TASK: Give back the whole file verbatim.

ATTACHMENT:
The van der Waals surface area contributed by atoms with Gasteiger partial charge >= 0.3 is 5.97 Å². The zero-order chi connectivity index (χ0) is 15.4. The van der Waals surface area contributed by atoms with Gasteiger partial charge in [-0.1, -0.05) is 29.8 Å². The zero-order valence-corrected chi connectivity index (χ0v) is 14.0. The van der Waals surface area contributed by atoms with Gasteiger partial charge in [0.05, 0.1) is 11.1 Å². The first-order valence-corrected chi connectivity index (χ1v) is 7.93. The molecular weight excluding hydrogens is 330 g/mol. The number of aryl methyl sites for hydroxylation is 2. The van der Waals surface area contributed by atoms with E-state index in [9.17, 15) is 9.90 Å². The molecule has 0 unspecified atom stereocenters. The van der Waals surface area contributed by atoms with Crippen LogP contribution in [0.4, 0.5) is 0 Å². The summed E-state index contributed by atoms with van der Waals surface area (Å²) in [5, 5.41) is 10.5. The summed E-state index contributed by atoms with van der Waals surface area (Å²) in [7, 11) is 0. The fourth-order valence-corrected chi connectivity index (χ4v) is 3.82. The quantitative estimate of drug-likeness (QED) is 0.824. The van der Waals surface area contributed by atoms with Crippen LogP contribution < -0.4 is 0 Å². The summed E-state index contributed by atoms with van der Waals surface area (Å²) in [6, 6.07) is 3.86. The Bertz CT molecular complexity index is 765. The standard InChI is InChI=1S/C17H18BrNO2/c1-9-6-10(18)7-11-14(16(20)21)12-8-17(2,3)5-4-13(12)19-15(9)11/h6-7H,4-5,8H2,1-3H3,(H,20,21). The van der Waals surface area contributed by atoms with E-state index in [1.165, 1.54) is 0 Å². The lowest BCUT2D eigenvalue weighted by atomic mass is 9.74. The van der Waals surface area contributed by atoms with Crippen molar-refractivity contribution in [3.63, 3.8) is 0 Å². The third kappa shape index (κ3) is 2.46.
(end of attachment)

The van der Waals surface area contributed by atoms with Gasteiger partial charge >= 0.3 is 5.97 Å². The zero-order chi connectivity index (χ0) is 15.4. The van der Waals surface area contributed by atoms with Gasteiger partial charge in [-0.1, -0.05) is 29.8 Å². The zero-order valence-corrected chi connectivity index (χ0v) is 14.0. The van der Waals surface area contributed by atoms with Gasteiger partial charge in [0.05, 0.1) is 11.1 Å². The first-order valence-corrected chi connectivity index (χ1v) is 7.93. The molecular weight excluding hydrogens is 330 g/mol. The number of aryl methyl sites for hydroxylation is 2. The van der Waals surface area contributed by atoms with E-state index in [9.17, 15) is 9.90 Å². The molecule has 0 unspecified atom stereocenters. The van der Waals surface area contributed by atoms with Crippen LogP contribution in [0.4, 0.5) is 0 Å². The summed E-state index contributed by atoms with van der Waals surface area (Å²) in [5, 5.41) is 10.5. The summed E-state index contributed by atoms with van der Waals surface area (Å²) in [7, 11) is 0. The fourth-order valence-corrected chi connectivity index (χ4v) is 3.82. The quantitative estimate of drug-likeness (QED) is 0.824. The van der Waals surface area contributed by atoms with Crippen LogP contribution < -0.4 is 0 Å². The summed E-state index contributed by atoms with van der Waals surface area (Å²) in [6, 6.07) is 3.86. The Bertz CT molecular complexity index is 765. The standard InChI is InChI=1S/C17H18BrNO2/c1-9-6-10(18)7-11-14(16(20)21)12-8-17(2,3)5-4-13(12)19-15(9)11/h6-7H,4-5,8H2,1-3H3,(H,20,21). The van der Waals surface area contributed by atoms with E-state index in [1.165, 1.54) is 0 Å². The lowest BCUT2D eigenvalue weighted by atomic mass is 9.74. The van der Waals surface area contributed by atoms with Crippen molar-refractivity contribution in [3.63, 3.8) is 0 Å². The third kappa shape index (κ3) is 2.46.